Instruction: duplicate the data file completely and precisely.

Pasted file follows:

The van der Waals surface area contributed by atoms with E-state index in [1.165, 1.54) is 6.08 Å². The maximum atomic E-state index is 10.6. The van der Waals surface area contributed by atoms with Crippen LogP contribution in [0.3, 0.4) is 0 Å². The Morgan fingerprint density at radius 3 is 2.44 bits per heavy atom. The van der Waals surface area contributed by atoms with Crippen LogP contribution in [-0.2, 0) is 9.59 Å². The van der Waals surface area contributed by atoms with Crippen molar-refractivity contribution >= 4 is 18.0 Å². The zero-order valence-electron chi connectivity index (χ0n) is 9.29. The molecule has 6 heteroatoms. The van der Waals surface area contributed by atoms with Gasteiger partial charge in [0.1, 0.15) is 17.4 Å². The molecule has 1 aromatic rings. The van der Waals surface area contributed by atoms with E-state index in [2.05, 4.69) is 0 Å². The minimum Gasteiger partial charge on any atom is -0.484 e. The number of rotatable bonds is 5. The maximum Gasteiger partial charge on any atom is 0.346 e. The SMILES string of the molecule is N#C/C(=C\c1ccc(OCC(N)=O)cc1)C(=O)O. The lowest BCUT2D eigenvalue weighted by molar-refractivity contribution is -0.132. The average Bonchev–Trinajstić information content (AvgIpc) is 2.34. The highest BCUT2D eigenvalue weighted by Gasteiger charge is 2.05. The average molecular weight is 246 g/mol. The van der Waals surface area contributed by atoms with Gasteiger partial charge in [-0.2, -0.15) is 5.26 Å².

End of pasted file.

The van der Waals surface area contributed by atoms with E-state index in [1.165, 1.54) is 6.08 Å². The maximum atomic E-state index is 10.6. The van der Waals surface area contributed by atoms with Crippen LogP contribution in [0.3, 0.4) is 0 Å². The Morgan fingerprint density at radius 3 is 2.44 bits per heavy atom. The van der Waals surface area contributed by atoms with Crippen LogP contribution in [-0.2, 0) is 9.59 Å². The van der Waals surface area contributed by atoms with Crippen molar-refractivity contribution >= 4 is 18.0 Å². The zero-order valence-electron chi connectivity index (χ0n) is 9.29. The molecule has 6 heteroatoms. The van der Waals surface area contributed by atoms with Gasteiger partial charge in [0.1, 0.15) is 17.4 Å². The molecule has 1 aromatic rings. The van der Waals surface area contributed by atoms with E-state index in [2.05, 4.69) is 0 Å². The minimum Gasteiger partial charge on any atom is -0.484 e. The number of rotatable bonds is 5. The maximum Gasteiger partial charge on any atom is 0.346 e. The SMILES string of the molecule is N#C/C(=C\c1ccc(OCC(N)=O)cc1)C(=O)O. The lowest BCUT2D eigenvalue weighted by molar-refractivity contribution is -0.132. The average Bonchev–Trinajstić information content (AvgIpc) is 2.34. The highest BCUT2D eigenvalue weighted by Gasteiger charge is 2.05. The average molecular weight is 246 g/mol. The van der Waals surface area contributed by atoms with Gasteiger partial charge in [-0.2, -0.15) is 5.26 Å².